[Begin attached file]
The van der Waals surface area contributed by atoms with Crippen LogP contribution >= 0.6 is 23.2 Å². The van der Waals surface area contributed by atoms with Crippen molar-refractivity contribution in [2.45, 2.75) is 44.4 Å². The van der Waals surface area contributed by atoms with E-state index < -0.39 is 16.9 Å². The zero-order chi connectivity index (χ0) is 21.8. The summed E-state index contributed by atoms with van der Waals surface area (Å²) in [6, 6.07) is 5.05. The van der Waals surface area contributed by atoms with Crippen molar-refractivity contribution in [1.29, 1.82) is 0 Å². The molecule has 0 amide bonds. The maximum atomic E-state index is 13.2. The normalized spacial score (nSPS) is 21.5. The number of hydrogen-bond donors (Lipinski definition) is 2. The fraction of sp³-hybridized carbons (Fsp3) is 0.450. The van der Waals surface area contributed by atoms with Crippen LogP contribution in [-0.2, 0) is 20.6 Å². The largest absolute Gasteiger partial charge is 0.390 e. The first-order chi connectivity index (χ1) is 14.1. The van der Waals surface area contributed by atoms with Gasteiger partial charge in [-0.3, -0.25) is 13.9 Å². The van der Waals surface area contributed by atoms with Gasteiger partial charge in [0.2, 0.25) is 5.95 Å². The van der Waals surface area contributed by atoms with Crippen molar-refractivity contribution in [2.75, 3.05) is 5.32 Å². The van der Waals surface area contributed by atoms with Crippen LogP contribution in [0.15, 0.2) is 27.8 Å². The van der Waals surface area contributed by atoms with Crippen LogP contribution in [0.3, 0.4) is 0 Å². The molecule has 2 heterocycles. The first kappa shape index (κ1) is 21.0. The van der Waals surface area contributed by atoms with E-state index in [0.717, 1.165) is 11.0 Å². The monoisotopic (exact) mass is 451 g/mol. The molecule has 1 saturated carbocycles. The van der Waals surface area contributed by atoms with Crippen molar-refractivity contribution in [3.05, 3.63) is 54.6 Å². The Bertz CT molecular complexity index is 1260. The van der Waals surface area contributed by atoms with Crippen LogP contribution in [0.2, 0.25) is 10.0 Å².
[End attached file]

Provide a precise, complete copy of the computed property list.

The van der Waals surface area contributed by atoms with Crippen LogP contribution >= 0.6 is 23.2 Å². The van der Waals surface area contributed by atoms with Crippen molar-refractivity contribution in [2.45, 2.75) is 44.4 Å². The van der Waals surface area contributed by atoms with E-state index < -0.39 is 16.9 Å². The zero-order chi connectivity index (χ0) is 21.8. The summed E-state index contributed by atoms with van der Waals surface area (Å²) in [6, 6.07) is 5.05. The van der Waals surface area contributed by atoms with Crippen molar-refractivity contribution in [1.29, 1.82) is 0 Å². The molecule has 0 amide bonds. The maximum atomic E-state index is 13.2. The normalized spacial score (nSPS) is 21.5. The number of hydrogen-bond donors (Lipinski definition) is 2. The fraction of sp³-hybridized carbons (Fsp3) is 0.450. The van der Waals surface area contributed by atoms with Crippen LogP contribution in [-0.2, 0) is 20.6 Å². The largest absolute Gasteiger partial charge is 0.390 e. The first-order chi connectivity index (χ1) is 14.1. The van der Waals surface area contributed by atoms with Gasteiger partial charge in [-0.3, -0.25) is 13.9 Å². The van der Waals surface area contributed by atoms with Gasteiger partial charge in [0.2, 0.25) is 5.95 Å². The van der Waals surface area contributed by atoms with Crippen molar-refractivity contribution in [2.75, 3.05) is 5.32 Å². The van der Waals surface area contributed by atoms with Crippen LogP contribution in [0.15, 0.2) is 27.8 Å². The van der Waals surface area contributed by atoms with Crippen LogP contribution in [0.3, 0.4) is 0 Å². The molecule has 2 heterocycles. The first kappa shape index (κ1) is 21.0. The van der Waals surface area contributed by atoms with E-state index in [0.717, 1.165) is 11.0 Å². The monoisotopic (exact) mass is 451 g/mol. The molecule has 1 saturated carbocycles. The van der Waals surface area contributed by atoms with Crippen molar-refractivity contribution in [3.05, 3.63) is 54.6 Å². The Bertz CT molecular complexity index is 1260. The van der Waals surface area contributed by atoms with Crippen LogP contribution in [0.2, 0.25) is 10.0 Å².